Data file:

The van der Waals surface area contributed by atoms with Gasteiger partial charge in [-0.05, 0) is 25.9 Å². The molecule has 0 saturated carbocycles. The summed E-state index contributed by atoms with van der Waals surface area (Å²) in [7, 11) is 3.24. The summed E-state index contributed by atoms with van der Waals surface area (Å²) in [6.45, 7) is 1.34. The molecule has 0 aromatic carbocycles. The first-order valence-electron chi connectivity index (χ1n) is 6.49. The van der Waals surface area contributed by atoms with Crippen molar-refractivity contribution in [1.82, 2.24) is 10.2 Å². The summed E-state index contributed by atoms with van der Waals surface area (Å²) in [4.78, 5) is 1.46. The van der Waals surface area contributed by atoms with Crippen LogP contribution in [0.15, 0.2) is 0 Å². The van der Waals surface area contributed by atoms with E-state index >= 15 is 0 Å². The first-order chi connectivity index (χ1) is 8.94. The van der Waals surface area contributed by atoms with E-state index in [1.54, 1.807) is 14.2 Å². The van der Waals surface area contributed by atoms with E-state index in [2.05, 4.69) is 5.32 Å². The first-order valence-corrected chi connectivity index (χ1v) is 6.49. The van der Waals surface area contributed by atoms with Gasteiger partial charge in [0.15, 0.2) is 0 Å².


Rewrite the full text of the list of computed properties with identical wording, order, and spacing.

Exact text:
The van der Waals surface area contributed by atoms with Gasteiger partial charge in [-0.05, 0) is 25.9 Å². The molecule has 0 saturated carbocycles. The summed E-state index contributed by atoms with van der Waals surface area (Å²) in [7, 11) is 3.24. The summed E-state index contributed by atoms with van der Waals surface area (Å²) in [6.45, 7) is 1.34. The molecule has 0 aromatic carbocycles. The first-order valence-electron chi connectivity index (χ1n) is 6.49. The van der Waals surface area contributed by atoms with Crippen molar-refractivity contribution in [1.82, 2.24) is 10.2 Å². The summed E-state index contributed by atoms with van der Waals surface area (Å²) in [4.78, 5) is 1.46. The van der Waals surface area contributed by atoms with Crippen LogP contribution in [0.15, 0.2) is 0 Å². The van der Waals surface area contributed by atoms with E-state index >= 15 is 0 Å². The first-order chi connectivity index (χ1) is 8.94. The van der Waals surface area contributed by atoms with E-state index in [1.54, 1.807) is 14.2 Å². The van der Waals surface area contributed by atoms with E-state index in [2.05, 4.69) is 5.32 Å². The first-order valence-corrected chi connectivity index (χ1v) is 6.49. The van der Waals surface area contributed by atoms with Gasteiger partial charge in [0.15, 0.2) is 0 Å².